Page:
There’s also, I think, likely a military factor here as well: the Roman Empire due to its structure had more need of roads than the Achaemenids or other empires. For one, unlike many empires that deployed long-service local governors, Roman legati and especially senatorial governors typically had short stints – often as short as a single year – in their provinces before returning to Rome. Meanwhile, the main Roman center of governance was not mobile – the Senate did not meet anywhere but Rome and until the Crisis of the Third Century, most emperors tried to spend as much time in Rome as possible because it was the political center of the empire; one may not the contrast to the Achaemenid’s multiple regional capitals enabling the king and court to move if necessary. Finally, the structure of the Roman army and the way Roman frontier defense evolved also probably provided an impetus for more roadways. Once again, this gets into a contested topic around Roman strategy, but Rome tended to employ a large number of mid-sized field armies, stationed up and down the frontier, until the Crisis of the Third Century, rather than dispatching massive expeditionary forces from a handful of key administrative centers. That might mean that the number of places that needed to be connected to the system was greater and of course it didn’t hurt that all of those armies already had the ‘road-building habit’ as it were.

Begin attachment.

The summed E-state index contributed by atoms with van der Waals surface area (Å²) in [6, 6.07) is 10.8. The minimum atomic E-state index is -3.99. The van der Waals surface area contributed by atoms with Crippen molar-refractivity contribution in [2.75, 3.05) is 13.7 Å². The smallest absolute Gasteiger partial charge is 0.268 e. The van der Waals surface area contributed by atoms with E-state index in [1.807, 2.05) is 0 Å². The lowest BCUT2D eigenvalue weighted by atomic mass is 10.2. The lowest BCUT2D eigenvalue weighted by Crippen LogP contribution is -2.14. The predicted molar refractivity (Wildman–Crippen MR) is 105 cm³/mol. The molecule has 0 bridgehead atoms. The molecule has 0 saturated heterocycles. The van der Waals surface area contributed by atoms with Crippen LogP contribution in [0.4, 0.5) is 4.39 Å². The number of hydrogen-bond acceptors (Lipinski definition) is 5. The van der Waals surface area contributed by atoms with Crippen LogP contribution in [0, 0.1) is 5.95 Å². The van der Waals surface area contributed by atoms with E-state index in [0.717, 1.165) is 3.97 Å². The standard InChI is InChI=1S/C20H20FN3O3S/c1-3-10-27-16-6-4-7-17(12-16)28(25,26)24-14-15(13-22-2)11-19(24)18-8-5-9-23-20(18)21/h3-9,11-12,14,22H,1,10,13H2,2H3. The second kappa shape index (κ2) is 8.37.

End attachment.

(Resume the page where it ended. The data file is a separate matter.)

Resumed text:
Finally, the roads themselves were also an important ideological component of the program of Roman power. The political impetus to roadbuilding in the Republic continued into the imperial period: just as road building could make Roman politicians in the Republic popular, they could aid the legitimacy of an emperor who benefited both from being able to grab (on coins and milestones) about roadwork but also who could perhaps count on some gratitude from workers employed on road projects in non-military regions. And the roads were also part of the visual pageantry of the empire. Richard Talbert, for instance, has suggested that the Peutinger Map – a large, somewhat geographically distorted map of the Roman road system during the Late Empire – might have been a copy of an original displayed in a place like the reception hall of Diocletian’s palace at Split.7 Consequently, Roman emperors had plenty of reason to lavish resources on the road network and to want to be seen to have done so – and as noted, they had plenty of resources to so devote.